Supplemental Instruction (SI)

Supplemental Instruction (SI) Supplemental Instruction (SI) - Start

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at Riverside City College. Unlocking the 21. st. Century Learner. Introductions. Rebecca . Moon-Stone, . Supplemental Instructional . Coordinator. Myung . Hwa. Koh, Ph.D., Outcomes Assessment Specialist. ID: 562269 Download Presentation

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Supplemental Instruction (SI)




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Presentations text content in Supplemental Instruction (SI)

Slide1

Supplemental Instruction (SI)

at Riverside City College

Unlocking the 21

st

Century Learner

Slide2

Introductions

Rebecca Moon-Stone, Supplemental Instructional CoordinatorMyung Hwa Koh, Ph.D., Outcomes Assessment Specialist

Slide3

Supplemental Instruction (SI) is an academic assistance program that utilizes regularly scheduled, peer-facilitated study sessions. Sessions are informal; students compare notes, discuss readings, develop organizational tools, and predict test items. Students learn to integrate course content and study skills while working collaboratively. Students learn skills that allow them to be successful in their current courses and throughout their academics.

UMKC Model for Supplemental Instruction (SI)

www.umkc.edu/cad/si/overview.html

Slide4

Sessions are led by SI leaders--those students who have previously done well in the course and attend all class lectures, take notes, and act as “model” students at all times. Trained in collaborative learning techniques and in the integration of content and study skillsStudents’ “near peers”SI sessions are voluntary and free to students

UMKC Model for Supplemental Instruction (SI) – cont.

Slide5

To increase retention, to improve student grades, and to raise student graduation rates within targeted historically difficult coursesat-risk students vs. at-risk coursesearly implementation avoids remedial stigma“each institution may develop its own definition of ‘high-risk courses’” (Martin & Arendale, 1994)theoretical framework based on seminal learning theoriesVgotsky – Social Interdependence TheorySkinner – Behavior TheoryPiaget – Cognitive Development TheoryKozol – Interpretive/Critical Theory

The Purpose of SI is…

Slide6

SIs are placed in developmental education courses in English, Reading, Math and English as a Second Language (ESL)SIs are also placed in all of our basic skills Community for Academic Progress (CAP) Learning Communities, and CTE courses. Study Group Leaders (SGLs) work with multiple sections of a single course level and utilize the same collaborative group strategiesTypically Math or Science disciplines

SI

at

RCC

Slide7

Funding for SI:Funding provided through CCRAA and/or BSI InitiativeTechnology component:Both SIs and SGLs participate in iTunes U podcasting projects (ADA Compliant)In addition to a comprehensive two-day training and ongoing in-services, RCC offers a forum for SIs to discuss strategies and collaborate via FacebookMarketing tool via email, individual SIL websites (TeacherWeb), social networking sites (MySpace, Facebook, etc.), text messaging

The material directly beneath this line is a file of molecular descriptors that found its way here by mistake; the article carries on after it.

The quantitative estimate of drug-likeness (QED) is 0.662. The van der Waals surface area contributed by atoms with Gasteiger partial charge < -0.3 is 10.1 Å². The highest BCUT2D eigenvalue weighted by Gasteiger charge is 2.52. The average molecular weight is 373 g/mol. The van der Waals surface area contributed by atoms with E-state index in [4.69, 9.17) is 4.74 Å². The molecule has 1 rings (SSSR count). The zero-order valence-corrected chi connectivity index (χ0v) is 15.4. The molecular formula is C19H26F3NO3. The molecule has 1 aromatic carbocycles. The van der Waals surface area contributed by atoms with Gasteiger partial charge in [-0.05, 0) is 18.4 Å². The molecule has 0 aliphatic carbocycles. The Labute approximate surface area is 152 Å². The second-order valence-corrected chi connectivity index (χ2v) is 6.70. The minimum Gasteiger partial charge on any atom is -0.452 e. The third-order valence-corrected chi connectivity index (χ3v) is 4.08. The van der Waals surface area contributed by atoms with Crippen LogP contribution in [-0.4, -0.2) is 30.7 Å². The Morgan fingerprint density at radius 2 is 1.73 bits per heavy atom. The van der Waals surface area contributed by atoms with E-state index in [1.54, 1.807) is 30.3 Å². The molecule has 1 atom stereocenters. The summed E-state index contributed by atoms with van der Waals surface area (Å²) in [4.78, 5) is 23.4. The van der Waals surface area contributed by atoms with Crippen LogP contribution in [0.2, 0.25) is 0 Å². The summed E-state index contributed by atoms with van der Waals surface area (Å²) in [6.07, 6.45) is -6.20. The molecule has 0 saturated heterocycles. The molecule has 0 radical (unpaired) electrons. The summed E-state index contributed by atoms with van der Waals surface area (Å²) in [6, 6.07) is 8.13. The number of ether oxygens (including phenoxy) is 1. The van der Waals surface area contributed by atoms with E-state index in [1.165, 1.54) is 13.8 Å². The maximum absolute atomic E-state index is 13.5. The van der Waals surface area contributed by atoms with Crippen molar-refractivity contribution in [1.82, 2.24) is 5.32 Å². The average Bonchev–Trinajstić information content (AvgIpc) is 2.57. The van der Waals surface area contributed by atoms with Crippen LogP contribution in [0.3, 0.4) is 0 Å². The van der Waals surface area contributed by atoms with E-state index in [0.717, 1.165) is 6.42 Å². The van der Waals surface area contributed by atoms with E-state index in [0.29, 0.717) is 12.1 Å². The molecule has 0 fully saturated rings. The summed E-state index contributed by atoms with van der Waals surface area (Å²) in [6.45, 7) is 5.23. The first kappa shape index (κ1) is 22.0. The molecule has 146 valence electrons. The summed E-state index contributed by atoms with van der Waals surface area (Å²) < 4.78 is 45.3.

SI at

RCC - cont.

Slide8

http://itunesu.rcc.edu

– Click on Public Access

Slide9

Reading SI Session

Mock SI Session

Slide10

RecruitmentFaculty recommendation formsSI Leader recommendationEnd-of-Term survey AdvertisingHiringPanel InterviewApplication (required faculty recommendation) Demonstration lesson on special topic (faculty-driven)General HR requirements

Recruitment & Hiring

Slide11

Beginning of Term SurveyAssesses student’s initial impression of SI and student self-assess their behavior (note-taking, etc.)Beginning-of-Term BenchmarkMeasures student initial behavior and NOT academic performanceMid - Term BenchmarkMeasures changes in student behavior and initial academic performance/grade

Data Collection/Forms

Week 3

Week 8

Slide12

End-of-Term SurveyAssesses student’s overall impression of SI and student self-assess their behavior (note-taking, etc.) - measures changes from Week 3End-of-Term Post SI Survey (for SI group only)Measures students self-reported classroom behavior and nature of services provided through SI sessionsEnd-of-Term Benchmark (Mid-point @ 6wks.) Measures changes in student behavior and academic performance/grade to assess academic growth

Data Collection/Forms – cont.

Finals Week

Slide13

Forms Collected by SI leaders:Schedule Request FormPlanning FormCourse/Section informationImplementation plan/nature of services renderedSign-In FormTiming of services Other data ElementsDemographics (age, gender, ethnicity, special groupsCourse grade/semester GPASuccess rateAverage attendance rateTerm-to-term persistenceControl group (w/in group) – eliminates faculty variable

Other Data Collection/Forms

Slide14